We may think of gratitude … as an appreciation of the joy that uniquely comes from what is virtuous and the recognition of “what God has done or is doing.” Now we have a hermeneutic for our experience, grounded in the God-given “‘eucharistic’ function of man,” to borrow from Fr. Alexander Schmemann. It is not enough to simply appreciate what is given. One must submit what is given to the standard of the Good, be thankful for it to the extent that it measures up, and be critical of it to the extent that it does not. The goal is ultimately transformative: In thanksgiving we offer up to God the good things he has given to us and receive them back transfigured by his grace.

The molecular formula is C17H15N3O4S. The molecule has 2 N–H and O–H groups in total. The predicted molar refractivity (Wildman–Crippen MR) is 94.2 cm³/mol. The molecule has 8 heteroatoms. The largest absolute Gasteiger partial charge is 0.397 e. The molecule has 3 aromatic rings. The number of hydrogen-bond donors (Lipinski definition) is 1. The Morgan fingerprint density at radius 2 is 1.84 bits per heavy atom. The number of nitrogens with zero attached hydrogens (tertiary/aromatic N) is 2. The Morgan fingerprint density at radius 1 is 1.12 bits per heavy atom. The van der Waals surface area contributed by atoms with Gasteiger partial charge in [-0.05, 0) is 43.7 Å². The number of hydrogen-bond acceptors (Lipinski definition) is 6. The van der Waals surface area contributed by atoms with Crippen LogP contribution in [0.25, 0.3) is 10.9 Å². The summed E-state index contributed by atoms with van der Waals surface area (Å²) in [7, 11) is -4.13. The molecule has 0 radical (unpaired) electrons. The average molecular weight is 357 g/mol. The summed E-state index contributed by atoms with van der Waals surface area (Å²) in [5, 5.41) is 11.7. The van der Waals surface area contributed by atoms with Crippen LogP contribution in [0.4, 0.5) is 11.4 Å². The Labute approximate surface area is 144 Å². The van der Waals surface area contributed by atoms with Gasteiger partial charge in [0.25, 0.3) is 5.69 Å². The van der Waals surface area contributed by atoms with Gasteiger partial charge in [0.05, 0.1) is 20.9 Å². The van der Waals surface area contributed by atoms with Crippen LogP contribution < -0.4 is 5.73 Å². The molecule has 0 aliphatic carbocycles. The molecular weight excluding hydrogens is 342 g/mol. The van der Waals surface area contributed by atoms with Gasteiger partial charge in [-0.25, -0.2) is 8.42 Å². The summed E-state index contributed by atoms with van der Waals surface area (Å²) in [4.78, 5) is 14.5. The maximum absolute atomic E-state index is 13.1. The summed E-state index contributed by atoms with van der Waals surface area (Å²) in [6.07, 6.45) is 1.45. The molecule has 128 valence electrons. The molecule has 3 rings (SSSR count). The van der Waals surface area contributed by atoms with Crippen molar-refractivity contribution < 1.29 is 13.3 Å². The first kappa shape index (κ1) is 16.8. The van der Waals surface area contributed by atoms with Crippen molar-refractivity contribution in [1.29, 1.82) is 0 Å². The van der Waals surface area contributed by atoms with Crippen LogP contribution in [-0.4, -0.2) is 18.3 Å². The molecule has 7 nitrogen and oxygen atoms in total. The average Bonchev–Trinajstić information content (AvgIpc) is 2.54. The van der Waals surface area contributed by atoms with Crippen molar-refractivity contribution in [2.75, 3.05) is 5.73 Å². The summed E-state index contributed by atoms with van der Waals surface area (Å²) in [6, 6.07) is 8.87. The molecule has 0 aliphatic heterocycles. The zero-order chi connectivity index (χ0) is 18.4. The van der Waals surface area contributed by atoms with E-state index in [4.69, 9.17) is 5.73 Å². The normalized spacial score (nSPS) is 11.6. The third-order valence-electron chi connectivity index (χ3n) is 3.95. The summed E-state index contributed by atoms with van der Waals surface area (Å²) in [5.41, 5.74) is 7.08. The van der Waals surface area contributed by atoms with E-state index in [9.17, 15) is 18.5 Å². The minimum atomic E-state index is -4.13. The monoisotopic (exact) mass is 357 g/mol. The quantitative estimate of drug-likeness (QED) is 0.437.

In the ancient Church, one of the common charges early Christians brought against Gnostics, who denied that the God they worshiped was the Creator of the world, was that they were being ungrateful. Whoever our Creator is, they reasoned, we owe him a great deal of gratitude. Thus, in this way they recommended a eucharistic worldview. (more…)